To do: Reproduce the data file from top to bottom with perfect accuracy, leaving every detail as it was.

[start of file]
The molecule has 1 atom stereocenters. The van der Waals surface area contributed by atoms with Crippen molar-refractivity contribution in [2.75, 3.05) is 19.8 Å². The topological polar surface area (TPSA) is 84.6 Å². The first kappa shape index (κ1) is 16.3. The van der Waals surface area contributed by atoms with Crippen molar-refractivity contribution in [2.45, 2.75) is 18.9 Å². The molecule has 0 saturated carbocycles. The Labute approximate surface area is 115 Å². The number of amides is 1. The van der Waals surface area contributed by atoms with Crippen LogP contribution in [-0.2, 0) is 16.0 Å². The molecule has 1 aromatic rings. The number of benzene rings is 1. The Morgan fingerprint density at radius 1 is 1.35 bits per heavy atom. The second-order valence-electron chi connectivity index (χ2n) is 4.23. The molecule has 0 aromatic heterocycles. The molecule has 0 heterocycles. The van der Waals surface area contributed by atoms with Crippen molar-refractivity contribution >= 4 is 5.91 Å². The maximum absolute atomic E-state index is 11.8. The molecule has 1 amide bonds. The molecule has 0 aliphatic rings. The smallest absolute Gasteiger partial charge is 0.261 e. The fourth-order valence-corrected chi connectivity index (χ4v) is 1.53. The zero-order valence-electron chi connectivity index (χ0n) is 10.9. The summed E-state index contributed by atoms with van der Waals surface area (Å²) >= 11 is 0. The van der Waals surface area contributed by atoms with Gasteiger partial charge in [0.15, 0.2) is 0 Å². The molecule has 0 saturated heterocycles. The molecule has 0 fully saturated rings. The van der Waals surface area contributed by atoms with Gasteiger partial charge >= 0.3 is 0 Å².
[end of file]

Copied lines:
The molecule has 1 atom stereocenters. The van der Waals surface area contributed by atoms with Crippen molar-refractivity contribution in [2.75, 3.05) is 19.8 Å². The topological polar surface area (TPSA) is 84.6 Å². The first kappa shape index (κ1) is 16.3. The van der Waals surface area contributed by atoms with Crippen molar-refractivity contribution in [2.45, 2.75) is 18.9 Å². The molecule has 0 saturated carbocycles. The Labute approximate surface area is 115 Å². The number of amides is 1. The van der Waals surface area contributed by atoms with Crippen LogP contribution in [-0.2, 0) is 16.0 Å². The molecule has 1 aromatic rings. The number of benzene rings is 1. The Morgan fingerprint density at radius 1 is 1.35 bits per heavy atom. The second-order valence-electron chi connectivity index (χ2n) is 4.23. The molecule has 0 aromatic heterocycles. The molecule has 0 heterocycles. The van der Waals surface area contributed by atoms with Crippen molar-refractivity contribution >= 4 is 5.91 Å². The maximum absolute atomic E-state index is 11.8. The molecule has 1 amide bonds. The molecule has 0 aliphatic rings. The smallest absolute Gasteiger partial charge is 0.261 e. The fourth-order valence-corrected chi connectivity index (χ4v) is 1.53. The zero-order valence-electron chi connectivity index (χ0n) is 10.9. The summed E-state index contributed by atoms with van der Waals surface area (Å²) >= 11 is 0. The van der Waals surface area contributed by atoms with Gasteiger partial charge in [0.15, 0.2) is 0 Å². The molecule has 0 saturated heterocycles. The molecule has 0 fully saturated rings. The van der Waals surface area contributed by atoms with Gasteiger partial charge >= 0.3 is 0 Å².